Light is made up of “waves” [Christiaan Huygens] . . .
No, light is made up of “particles.” [Isaac Newton]
Life is the result of “ethereal fire” [Thomas Gale and associates] . . .
No, life is the result of “heat!” [Van Kleeck and friends]
A Tale of Two Books
In 1806, New York had just recovered from several yellow fever epidemics. These epidemics made their way into the continental interior by way of the port cities of New York and Philadelphia. During the late 1790s, these were the two primary locations were where yellow fever caused the greatest number of deaths and, resulted in thousands to tens of thousands of residents fleeing these port cities.
Many of these individuals escaped this great plague by residing in the larger more inland towns of the Hudson River Valley. At the northern end of this valley was Albany. To many, the town of Troy east of Albany was the urban center. But to politicians and individuals involved in local commerce and governmental duties, Albany was the center of the State’s northern and central economy.
Albany captured the statewide recognition as the more important of these two locations when it came to the medical laws and societies. It was closest to the second city to bear a medical college in the state’s history, just one county over towards the northwest near Herkimer and Genessee. However, in terms of fame, arts and crafts, and even fortunes and success, the core of the upstate portion of New York’s philosophy was Troy, NY.
Troy was perhaps so important around 1800 because it was just a little bit closer to the origins of several uniquely new medical faiths erupting across state borders in Connecticut and eastward. Galvanism and medical electricity together helped to form followers of Elias Perkin’s faith in the “metalic pointers” in this part of New York. This unique form of medicine was considered a metaphysical or energy/vital spark form of healing that brought together a manner of healing heavily promoted by the Quakers with the teachings of a number of natural theologians and religious leaders formerly or still popular to Troy, Poughkeepsie, Amenia, Pawling, and certain towns in the lower parts of western Dutchess County (the borders of which then included Putnam County). But Poughkeepsie was also the place where the local medical society was finally formed and subsequently developed into a regional political force in the field. (An earlier attempt for the “region” was made in 1787 in Sharon, Ct, which never led to a second meeting. Politics, political forces, laws and legal boundaries ultimately prevented Connecticut and New York physicians from combining to form a single society.)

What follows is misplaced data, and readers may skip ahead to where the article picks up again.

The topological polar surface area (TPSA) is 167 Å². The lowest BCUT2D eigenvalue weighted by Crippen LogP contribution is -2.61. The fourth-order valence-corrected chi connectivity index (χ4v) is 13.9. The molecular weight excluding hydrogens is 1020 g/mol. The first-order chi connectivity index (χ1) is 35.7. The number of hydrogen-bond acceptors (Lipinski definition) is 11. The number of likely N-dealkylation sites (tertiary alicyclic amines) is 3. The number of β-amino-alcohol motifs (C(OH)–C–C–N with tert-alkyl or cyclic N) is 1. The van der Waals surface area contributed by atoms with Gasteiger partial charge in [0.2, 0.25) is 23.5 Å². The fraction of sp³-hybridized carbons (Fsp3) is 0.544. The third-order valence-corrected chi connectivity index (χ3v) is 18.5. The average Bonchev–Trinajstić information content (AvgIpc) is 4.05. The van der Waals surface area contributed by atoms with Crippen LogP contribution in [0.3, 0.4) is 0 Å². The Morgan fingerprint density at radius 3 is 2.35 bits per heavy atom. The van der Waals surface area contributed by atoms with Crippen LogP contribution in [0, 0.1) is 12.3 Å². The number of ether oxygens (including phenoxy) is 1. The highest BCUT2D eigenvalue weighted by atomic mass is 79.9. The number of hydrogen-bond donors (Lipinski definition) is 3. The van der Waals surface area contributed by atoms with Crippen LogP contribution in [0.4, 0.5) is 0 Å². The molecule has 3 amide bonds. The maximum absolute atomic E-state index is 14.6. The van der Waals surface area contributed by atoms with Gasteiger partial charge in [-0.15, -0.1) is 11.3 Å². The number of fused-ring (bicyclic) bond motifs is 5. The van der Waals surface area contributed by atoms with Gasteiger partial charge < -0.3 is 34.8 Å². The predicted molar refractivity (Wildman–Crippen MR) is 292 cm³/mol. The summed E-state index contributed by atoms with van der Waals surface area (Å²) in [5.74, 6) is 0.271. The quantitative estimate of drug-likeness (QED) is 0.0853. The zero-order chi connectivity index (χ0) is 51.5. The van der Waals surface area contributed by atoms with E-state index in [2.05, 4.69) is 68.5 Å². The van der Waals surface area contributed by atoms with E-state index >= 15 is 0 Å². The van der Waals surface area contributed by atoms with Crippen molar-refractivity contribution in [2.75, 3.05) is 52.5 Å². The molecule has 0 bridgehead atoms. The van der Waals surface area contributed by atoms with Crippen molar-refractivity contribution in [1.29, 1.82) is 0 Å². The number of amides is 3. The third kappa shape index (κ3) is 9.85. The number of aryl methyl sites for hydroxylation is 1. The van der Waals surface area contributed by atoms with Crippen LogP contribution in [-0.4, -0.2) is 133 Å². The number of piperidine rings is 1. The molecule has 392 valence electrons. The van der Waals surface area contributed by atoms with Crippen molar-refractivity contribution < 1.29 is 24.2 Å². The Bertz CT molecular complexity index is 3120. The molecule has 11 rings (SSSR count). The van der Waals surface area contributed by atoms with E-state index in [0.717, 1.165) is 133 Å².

In Poughkeepsie, there were a number of physicians vying for their own claims to fame, some very much fixed on the vital force theory, and others on the biological, physiological, and chemical mechanisms at work in the body and responsible for life. Dr. Van Kleeck of Poughkeepsie was mostly the latter form of physician, who was more than likely apprenticed by a member of the Osborn-Van Kleeck line of his heritage and who was more engaged in the makings of patent medicines, with an emphasis on many of the chemicals and toxic mechanisms for treating and preventing disease. Dr. Van Kleeck was more a pharmacist than an active clinician.
Countering Dr. Van Kleeck’s work as a physician was the work of Caleb Child, a religiously schooled Deacon and metaphysician who through the assistance of Gilbert Livingston was granted a license to practice medicine, not necessarily a medical degree, some time around 1798.